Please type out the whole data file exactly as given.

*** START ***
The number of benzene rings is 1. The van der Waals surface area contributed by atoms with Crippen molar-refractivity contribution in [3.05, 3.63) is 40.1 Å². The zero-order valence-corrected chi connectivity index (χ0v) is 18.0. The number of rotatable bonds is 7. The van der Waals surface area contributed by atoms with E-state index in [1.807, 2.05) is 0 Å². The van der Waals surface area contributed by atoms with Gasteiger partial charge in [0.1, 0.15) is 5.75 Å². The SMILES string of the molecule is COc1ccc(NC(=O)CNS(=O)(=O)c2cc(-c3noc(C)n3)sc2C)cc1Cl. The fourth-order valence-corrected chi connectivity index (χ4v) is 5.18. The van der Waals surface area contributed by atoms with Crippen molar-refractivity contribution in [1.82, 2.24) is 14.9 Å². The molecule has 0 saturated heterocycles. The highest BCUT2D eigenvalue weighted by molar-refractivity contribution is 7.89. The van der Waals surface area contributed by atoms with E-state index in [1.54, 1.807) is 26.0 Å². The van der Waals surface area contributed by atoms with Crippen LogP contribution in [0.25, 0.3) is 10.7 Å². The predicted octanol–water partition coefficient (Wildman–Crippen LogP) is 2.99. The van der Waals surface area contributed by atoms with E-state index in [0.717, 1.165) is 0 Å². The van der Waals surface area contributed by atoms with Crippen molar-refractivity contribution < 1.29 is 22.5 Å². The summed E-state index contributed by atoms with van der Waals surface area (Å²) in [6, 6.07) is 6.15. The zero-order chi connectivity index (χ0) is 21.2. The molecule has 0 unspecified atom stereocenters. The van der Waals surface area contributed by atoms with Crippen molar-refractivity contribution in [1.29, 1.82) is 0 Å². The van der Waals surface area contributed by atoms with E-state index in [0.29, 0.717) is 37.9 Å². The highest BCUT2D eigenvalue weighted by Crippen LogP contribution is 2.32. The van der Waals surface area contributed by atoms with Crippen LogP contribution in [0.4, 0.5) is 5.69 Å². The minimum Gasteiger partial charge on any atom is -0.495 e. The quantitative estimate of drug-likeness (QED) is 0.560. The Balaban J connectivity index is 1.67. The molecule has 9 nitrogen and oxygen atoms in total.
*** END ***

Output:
The number of benzene rings is 1. The van der Waals surface area contributed by atoms with Crippen molar-refractivity contribution in [3.05, 3.63) is 40.1 Å². The zero-order valence-corrected chi connectivity index (χ0v) is 18.0. The number of rotatable bonds is 7. The van der Waals surface area contributed by atoms with E-state index in [1.807, 2.05) is 0 Å². The van der Waals surface area contributed by atoms with Gasteiger partial charge in [0.1, 0.15) is 5.75 Å². The SMILES string of the molecule is COc1ccc(NC(=O)CNS(=O)(=O)c2cc(-c3noc(C)n3)sc2C)cc1Cl. The fourth-order valence-corrected chi connectivity index (χ4v) is 5.18. The van der Waals surface area contributed by atoms with Crippen molar-refractivity contribution in [1.82, 2.24) is 14.9 Å². The molecule has 0 saturated heterocycles. The highest BCUT2D eigenvalue weighted by molar-refractivity contribution is 7.89. The van der Waals surface area contributed by atoms with E-state index in [1.54, 1.807) is 26.0 Å². The van der Waals surface area contributed by atoms with Crippen LogP contribution in [0.25, 0.3) is 10.7 Å². The predicted octanol–water partition coefficient (Wildman–Crippen LogP) is 2.99. The van der Waals surface area contributed by atoms with E-state index in [0.717, 1.165) is 0 Å². The van der Waals surface area contributed by atoms with Crippen molar-refractivity contribution < 1.29 is 22.5 Å². The summed E-state index contributed by atoms with van der Waals surface area (Å²) in [6, 6.07) is 6.15. The zero-order chi connectivity index (χ0) is 21.2. The molecule has 0 unspecified atom stereocenters. The van der Waals surface area contributed by atoms with Crippen molar-refractivity contribution in [1.29, 1.82) is 0 Å². The van der Waals surface area contributed by atoms with E-state index in [0.29, 0.717) is 37.9 Å². The highest BCUT2D eigenvalue weighted by Crippen LogP contribution is 2.32. The van der Waals surface area contributed by atoms with Crippen LogP contribution in [0.4, 0.5) is 5.69 Å². The minimum Gasteiger partial charge on any atom is -0.495 e. The quantitative estimate of drug-likeness (QED) is 0.560. The Balaban J connectivity index is 1.67. The molecule has 9 nitrogen and oxygen atoms in total.